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Noah Webster

Noah Webster (1758-1843) was an American lexicographer, educator, lawyer, and editor. His first dictionary, A Compendious Dictionary of the English Language, was published in 1806. He is best known for the more comprehensive American Dictionary of the English Language, finished in 1825 and published in 1828.

Webster must be counted among the founding fathers of the United States. Historians continually note the wide sales of Webster's 'blue-back spellers,' and the monumental achievement of his American Dictionary published in 1828. Webster's Grammatical Institutes of the English Language, of which the speller was the first part and originally published in 1782, followed by the Grammar in 1785 and the Reader in 1786, sold some 15,000,000 copies before his death in 1843. With these and other literary and scientific efforts, Webster stimulated the educational programs of the early American republic. He is also remembered for his participation in the fight for an American copyright law, which he personally promoted in the thirteen original states, resulting in its incorporation in the Federal constitution.

A descendent, by his father of John Webster, Governor of Connecticut in 1656, and by his mother of William Bradford, Governor of Plymouth in 1621, Webster was born in Hartford, Connecticut, Oct. 16, 1758. He entered Yale College in 1774, and, after serving in the militia raised to oppose Burgoyne, graduated in 1778. He then pursued the study of the law in the intervals of school-teaching and, in 1781, was admitted to the bar.

In 1783 he published a series of papers in the Connecticut Courant, signed Honorius, in vindication of the Congressional soldier's pay-bill, and in the same year issued his First Part of the Grammatical Institute of the English Language, or Webster's Spelling Book. The profits from this publication, at less than a cent per copy, helped support Webster during the later stage of his career during which he compiled the American Dictionary. In 1785, he traveled the Southern States, and presented General George Washington with his Sketches of American Policy, an early proposal for a new Constitution of the United States.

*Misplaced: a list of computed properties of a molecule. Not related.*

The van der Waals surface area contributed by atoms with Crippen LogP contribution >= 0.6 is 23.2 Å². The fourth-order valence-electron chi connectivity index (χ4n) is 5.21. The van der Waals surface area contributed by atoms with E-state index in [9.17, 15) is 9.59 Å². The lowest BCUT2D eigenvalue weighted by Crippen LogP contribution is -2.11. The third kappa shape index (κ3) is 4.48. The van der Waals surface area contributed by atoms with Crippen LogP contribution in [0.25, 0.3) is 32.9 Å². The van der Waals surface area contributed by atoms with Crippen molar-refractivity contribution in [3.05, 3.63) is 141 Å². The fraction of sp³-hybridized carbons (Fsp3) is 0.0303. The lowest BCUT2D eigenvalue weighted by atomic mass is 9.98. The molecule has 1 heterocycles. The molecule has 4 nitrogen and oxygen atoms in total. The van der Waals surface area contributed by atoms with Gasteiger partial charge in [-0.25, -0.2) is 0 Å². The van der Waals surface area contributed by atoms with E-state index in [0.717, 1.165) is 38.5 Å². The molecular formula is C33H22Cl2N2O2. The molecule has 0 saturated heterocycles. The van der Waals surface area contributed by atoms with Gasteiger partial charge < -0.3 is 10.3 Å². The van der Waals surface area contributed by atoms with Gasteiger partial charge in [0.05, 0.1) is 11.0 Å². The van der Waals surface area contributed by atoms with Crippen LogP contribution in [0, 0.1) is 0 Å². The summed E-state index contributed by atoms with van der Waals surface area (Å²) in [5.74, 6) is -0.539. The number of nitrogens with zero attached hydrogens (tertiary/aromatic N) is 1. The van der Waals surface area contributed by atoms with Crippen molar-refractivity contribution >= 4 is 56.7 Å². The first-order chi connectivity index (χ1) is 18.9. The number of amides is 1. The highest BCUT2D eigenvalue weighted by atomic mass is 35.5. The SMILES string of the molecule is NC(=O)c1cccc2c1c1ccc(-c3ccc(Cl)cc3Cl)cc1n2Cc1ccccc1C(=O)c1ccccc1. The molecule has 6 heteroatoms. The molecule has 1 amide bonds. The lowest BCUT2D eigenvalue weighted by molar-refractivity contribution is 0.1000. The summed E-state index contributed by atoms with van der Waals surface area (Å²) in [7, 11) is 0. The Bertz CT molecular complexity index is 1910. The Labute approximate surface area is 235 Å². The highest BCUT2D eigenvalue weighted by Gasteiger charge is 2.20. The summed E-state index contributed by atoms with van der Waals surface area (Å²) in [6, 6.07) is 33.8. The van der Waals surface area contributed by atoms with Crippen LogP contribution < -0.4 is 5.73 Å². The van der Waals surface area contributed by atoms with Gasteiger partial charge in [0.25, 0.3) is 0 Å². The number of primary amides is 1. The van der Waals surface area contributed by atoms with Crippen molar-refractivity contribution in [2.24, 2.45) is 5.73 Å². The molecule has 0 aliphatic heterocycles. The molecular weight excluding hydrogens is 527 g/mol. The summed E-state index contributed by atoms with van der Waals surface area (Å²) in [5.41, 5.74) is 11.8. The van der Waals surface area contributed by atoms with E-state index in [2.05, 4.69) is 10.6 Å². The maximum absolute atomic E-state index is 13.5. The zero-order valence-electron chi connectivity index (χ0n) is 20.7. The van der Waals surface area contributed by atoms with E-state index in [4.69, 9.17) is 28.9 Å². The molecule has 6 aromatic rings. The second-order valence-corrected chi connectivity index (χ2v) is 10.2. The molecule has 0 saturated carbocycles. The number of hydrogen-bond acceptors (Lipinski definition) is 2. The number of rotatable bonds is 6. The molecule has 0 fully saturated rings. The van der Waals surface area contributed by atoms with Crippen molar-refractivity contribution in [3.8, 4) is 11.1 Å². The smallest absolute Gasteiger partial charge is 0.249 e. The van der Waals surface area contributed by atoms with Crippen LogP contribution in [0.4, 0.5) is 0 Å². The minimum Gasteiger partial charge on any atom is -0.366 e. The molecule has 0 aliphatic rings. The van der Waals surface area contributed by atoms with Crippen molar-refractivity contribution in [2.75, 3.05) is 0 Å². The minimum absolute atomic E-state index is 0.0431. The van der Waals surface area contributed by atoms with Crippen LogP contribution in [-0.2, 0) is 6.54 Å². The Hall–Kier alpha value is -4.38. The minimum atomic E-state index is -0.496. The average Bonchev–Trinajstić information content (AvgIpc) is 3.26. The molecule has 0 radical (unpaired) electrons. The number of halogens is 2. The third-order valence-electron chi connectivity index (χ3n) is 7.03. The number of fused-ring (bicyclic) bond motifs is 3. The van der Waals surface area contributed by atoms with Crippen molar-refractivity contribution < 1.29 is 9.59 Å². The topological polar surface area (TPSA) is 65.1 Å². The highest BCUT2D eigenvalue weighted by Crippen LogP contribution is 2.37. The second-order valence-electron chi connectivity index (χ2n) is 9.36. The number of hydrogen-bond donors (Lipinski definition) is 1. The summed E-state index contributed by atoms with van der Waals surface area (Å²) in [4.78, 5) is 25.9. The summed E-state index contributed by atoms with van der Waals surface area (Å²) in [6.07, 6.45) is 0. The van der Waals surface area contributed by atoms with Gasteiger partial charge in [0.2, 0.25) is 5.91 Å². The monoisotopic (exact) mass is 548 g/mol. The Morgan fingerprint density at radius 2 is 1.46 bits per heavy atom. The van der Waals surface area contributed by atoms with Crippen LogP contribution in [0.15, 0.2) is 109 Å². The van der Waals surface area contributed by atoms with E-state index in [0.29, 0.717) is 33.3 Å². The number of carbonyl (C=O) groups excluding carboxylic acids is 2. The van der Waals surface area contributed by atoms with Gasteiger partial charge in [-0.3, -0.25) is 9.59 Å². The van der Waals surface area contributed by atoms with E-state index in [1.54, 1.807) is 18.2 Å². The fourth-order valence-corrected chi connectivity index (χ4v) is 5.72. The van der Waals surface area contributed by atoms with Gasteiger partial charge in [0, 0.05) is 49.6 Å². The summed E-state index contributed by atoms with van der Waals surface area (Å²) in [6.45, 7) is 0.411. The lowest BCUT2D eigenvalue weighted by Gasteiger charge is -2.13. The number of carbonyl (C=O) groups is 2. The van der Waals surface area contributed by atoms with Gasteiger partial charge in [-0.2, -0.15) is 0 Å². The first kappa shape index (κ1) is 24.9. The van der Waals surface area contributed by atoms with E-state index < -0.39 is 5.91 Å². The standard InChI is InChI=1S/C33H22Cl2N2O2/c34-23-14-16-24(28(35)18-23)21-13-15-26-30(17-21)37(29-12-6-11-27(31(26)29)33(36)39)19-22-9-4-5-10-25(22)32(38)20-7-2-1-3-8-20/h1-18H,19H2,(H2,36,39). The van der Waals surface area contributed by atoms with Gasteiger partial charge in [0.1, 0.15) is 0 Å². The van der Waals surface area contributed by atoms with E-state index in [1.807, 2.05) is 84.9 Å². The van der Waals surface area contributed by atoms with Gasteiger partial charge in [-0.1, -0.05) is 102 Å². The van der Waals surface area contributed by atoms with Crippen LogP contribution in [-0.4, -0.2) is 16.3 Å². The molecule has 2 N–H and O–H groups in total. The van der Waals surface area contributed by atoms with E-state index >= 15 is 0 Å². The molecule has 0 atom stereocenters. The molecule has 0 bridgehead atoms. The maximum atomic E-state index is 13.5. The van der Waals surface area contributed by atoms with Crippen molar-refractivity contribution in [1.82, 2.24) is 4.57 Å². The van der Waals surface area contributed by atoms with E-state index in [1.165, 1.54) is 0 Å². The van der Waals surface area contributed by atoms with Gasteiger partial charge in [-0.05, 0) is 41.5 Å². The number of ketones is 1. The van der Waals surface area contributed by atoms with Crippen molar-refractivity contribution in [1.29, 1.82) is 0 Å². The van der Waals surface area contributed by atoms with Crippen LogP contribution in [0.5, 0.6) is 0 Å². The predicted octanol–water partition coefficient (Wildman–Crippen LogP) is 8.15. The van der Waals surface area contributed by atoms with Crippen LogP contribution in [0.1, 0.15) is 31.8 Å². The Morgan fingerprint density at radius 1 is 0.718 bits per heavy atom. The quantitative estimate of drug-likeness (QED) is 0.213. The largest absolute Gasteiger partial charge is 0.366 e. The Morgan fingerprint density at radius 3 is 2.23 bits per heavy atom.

Webster resided in Philadelphia and served as superintendent of the Episcopal Academy through November of 1787. From December of that year to November of 1788, he published the American Magazine in New York City. Webster married Rebecca Greenleaf in 1789 and resided in Hartford, CT until 1793, when he returned to New York City to bring out a magazine on behalf of the policies of George Washington's administration. The daily paper entitled the Minerva was begun in November of 1793, and was later accompanied by a semi-weekly paper entitled the Herald. The names were later changed to The Commercial Advertiser and The New York Spectator and continued under other editors.

From 1798 to 1812, Webster lived in New Haven, CT, pursued philological studies, and, in 1807, began the preparation of his American Dictionary of the English Language (first edition, 1828, 2 vol.) the improvement of which was his great endeavor and occupied the rest of his life. From 1812 to 1822, he resided at Amherst, MA, and played an instrumental role in the establishment of Amherst College. In 1822 he returned to New Haven, and, with the exception of a visit to Europe from June 1824 to June 1825, remained there until his death on May 28, 1843, his 85th year.

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